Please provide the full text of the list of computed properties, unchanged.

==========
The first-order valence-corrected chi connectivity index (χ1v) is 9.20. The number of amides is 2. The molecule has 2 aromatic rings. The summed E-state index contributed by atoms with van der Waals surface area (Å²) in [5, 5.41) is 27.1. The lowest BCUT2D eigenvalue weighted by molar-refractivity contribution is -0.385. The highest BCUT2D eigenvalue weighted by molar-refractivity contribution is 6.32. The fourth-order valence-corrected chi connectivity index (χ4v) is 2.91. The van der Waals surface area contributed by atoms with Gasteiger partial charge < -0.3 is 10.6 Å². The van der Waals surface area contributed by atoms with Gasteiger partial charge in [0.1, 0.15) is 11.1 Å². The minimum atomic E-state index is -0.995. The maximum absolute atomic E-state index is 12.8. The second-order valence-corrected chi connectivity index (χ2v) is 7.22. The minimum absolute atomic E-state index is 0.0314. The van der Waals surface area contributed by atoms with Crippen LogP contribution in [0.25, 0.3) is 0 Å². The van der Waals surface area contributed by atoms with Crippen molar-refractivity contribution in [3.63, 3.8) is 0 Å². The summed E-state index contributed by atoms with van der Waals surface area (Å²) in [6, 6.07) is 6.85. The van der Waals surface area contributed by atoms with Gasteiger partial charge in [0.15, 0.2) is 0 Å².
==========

The first-order valence-corrected chi connectivity index (χ1v) is 9.20. The number of amides is 2. The molecule has 2 aromatic rings. The summed E-state index contributed by atoms with van der Waals surface area (Å²) in [5, 5.41) is 27.1. The lowest BCUT2D eigenvalue weighted by molar-refractivity contribution is -0.385. The highest BCUT2D eigenvalue weighted by molar-refractivity contribution is 6.32. The fourth-order valence-corrected chi connectivity index (χ4v) is 2.91. The van der Waals surface area contributed by atoms with Gasteiger partial charge < -0.3 is 10.6 Å². The van der Waals surface area contributed by atoms with Gasteiger partial charge in [0.1, 0.15) is 11.1 Å². The minimum atomic E-state index is -0.995. The maximum absolute atomic E-state index is 12.8. The second-order valence-corrected chi connectivity index (χ2v) is 7.22. The minimum absolute atomic E-state index is 0.0314. The van der Waals surface area contributed by atoms with Crippen LogP contribution in [0.25, 0.3) is 0 Å². The van der Waals surface area contributed by atoms with Crippen molar-refractivity contribution in [3.63, 3.8) is 0 Å². The summed E-state index contributed by atoms with van der Waals surface area (Å²) in [6, 6.07) is 6.85. The van der Waals surface area contributed by atoms with Gasteiger partial charge in [0.15, 0.2) is 0 Å².